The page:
MIAMI – Florida is ranked among the worst states for pre-K through 12 education, according to a new ranking by U.S. News & World Report.
Florida was ranked 40th while Massachusetts ranked first in the country. The magazine said it based its criteria on a number of factors, including high school graduation rates and how many children are able to get an early start on education with pre-K instruction.
The magazine scored Florida poorly on high school graduation rates (No. 43.), National Assessment of Educational Progress math scores (No. 42) and pre-K quality (No. 41). However, the state posted strong scores for preschool enrollment (No. 16) and college readiness (No. 14).
Read the full pre-K – 12 Rankings from U.S. News & World Report.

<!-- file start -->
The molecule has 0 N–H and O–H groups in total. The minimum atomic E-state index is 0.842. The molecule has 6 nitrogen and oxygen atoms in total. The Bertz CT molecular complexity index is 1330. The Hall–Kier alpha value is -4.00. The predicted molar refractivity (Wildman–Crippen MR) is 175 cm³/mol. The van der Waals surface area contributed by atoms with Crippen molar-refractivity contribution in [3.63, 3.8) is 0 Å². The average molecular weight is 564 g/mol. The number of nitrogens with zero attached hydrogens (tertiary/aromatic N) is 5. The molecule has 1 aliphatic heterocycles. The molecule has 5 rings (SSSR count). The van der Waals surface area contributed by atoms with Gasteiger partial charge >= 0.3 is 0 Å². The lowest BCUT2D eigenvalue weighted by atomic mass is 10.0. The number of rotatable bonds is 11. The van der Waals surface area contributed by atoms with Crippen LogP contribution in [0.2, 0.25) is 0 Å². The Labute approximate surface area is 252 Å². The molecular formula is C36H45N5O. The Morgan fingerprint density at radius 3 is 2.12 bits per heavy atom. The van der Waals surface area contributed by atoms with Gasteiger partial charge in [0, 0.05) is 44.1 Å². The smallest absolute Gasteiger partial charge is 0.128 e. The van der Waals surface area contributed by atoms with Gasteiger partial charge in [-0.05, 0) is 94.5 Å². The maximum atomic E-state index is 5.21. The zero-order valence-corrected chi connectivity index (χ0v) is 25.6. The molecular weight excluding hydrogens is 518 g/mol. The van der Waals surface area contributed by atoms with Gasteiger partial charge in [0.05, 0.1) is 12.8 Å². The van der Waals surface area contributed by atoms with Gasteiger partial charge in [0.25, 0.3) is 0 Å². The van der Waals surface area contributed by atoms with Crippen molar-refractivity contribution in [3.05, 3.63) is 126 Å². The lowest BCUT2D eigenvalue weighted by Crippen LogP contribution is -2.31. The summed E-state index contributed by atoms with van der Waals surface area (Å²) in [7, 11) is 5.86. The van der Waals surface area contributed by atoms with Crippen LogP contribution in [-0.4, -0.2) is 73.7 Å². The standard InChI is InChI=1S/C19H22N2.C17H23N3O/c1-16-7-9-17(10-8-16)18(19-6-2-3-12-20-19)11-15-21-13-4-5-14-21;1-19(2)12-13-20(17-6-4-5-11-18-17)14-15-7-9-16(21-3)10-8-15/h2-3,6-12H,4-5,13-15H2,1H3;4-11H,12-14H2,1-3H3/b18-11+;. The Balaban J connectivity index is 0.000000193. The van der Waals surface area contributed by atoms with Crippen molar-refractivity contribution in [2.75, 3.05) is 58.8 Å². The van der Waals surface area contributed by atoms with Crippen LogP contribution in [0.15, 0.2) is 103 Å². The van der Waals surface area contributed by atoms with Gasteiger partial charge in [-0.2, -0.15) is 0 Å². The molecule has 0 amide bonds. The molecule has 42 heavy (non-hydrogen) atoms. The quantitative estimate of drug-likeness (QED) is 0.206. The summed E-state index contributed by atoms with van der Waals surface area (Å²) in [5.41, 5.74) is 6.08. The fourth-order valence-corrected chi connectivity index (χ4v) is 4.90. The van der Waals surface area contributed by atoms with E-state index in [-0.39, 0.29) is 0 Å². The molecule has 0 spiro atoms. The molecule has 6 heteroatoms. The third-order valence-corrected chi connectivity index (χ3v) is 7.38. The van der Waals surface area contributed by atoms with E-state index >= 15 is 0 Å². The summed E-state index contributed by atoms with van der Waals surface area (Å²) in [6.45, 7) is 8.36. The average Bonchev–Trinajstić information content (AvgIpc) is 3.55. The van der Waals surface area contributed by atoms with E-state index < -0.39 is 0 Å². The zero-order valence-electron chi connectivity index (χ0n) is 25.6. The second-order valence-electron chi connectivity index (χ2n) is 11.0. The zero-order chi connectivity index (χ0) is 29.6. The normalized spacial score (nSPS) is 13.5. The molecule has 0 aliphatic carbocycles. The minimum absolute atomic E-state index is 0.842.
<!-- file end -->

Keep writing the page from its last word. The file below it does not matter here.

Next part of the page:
Florida performed much better in the magazine’s rankings for higher education. Florida was the top state in the country beating out states like Utah, Washington and California. The magazine gave Florida high marks for tuition and fees (No. 2), two- and four-year college graduation rates (No. 2 and No. 8) and low debt at graduation (No. 6).
Gov. Rick Scott cheered the news about the state’s higher education ranking Wednesday.
“Over the past seven years, we have made major investments in our higher education system and challenged colleges and universities to become more affordable while fully preparing students to be ready for a great job upon graduation,” Scott said.
However with a rank of 30, Florida performed poorly in the magazine’s Education Attainment category, which assessed the number of residents with advanced degrees.
Read the full higher education rankings from U.S. News & World Report.
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